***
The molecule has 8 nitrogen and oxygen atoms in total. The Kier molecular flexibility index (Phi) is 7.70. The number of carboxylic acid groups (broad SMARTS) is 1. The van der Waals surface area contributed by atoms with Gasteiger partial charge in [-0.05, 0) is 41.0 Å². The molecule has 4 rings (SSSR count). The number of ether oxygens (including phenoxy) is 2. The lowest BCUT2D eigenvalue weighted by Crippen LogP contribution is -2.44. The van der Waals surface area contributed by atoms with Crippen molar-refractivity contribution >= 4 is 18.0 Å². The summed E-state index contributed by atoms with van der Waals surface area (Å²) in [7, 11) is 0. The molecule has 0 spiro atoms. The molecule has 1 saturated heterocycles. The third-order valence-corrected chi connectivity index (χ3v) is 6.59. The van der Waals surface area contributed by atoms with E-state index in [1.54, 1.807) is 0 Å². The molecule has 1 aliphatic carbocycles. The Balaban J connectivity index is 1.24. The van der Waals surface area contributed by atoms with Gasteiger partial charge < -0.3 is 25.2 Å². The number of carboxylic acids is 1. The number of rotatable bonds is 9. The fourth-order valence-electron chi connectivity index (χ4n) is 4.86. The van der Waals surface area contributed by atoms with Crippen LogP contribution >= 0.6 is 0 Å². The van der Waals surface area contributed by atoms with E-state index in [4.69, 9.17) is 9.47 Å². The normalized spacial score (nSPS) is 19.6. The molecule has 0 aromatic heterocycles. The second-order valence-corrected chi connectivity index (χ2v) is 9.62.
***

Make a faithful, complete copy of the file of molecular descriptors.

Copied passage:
The molecule has 8 nitrogen and oxygen atoms in total. The Kier molecular flexibility index (Phi) is 7.70. The number of carboxylic acid groups (broad SMARTS) is 1. The van der Waals surface area contributed by atoms with Gasteiger partial charge in [-0.05, 0) is 41.0 Å². The molecule has 4 rings (SSSR count). The number of ether oxygens (including phenoxy) is 2. The lowest BCUT2D eigenvalue weighted by Crippen LogP contribution is -2.44. The van der Waals surface area contributed by atoms with Crippen molar-refractivity contribution >= 4 is 18.0 Å². The summed E-state index contributed by atoms with van der Waals surface area (Å²) in [7, 11) is 0. The molecule has 0 spiro atoms. The molecule has 1 saturated heterocycles. The third-order valence-corrected chi connectivity index (χ3v) is 6.59. The van der Waals surface area contributed by atoms with E-state index in [1.54, 1.807) is 0 Å². The molecule has 1 aliphatic carbocycles. The Balaban J connectivity index is 1.24. The van der Waals surface area contributed by atoms with Gasteiger partial charge < -0.3 is 25.2 Å². The number of carboxylic acids is 1. The number of rotatable bonds is 9. The fourth-order valence-electron chi connectivity index (χ4n) is 4.86. The van der Waals surface area contributed by atoms with Crippen LogP contribution >= 0.6 is 0 Å². The van der Waals surface area contributed by atoms with E-state index in [4.69, 9.17) is 9.47 Å². The normalized spacial score (nSPS) is 19.6. The molecule has 0 aromatic heterocycles. The second-order valence-corrected chi connectivity index (χ2v) is 9.62.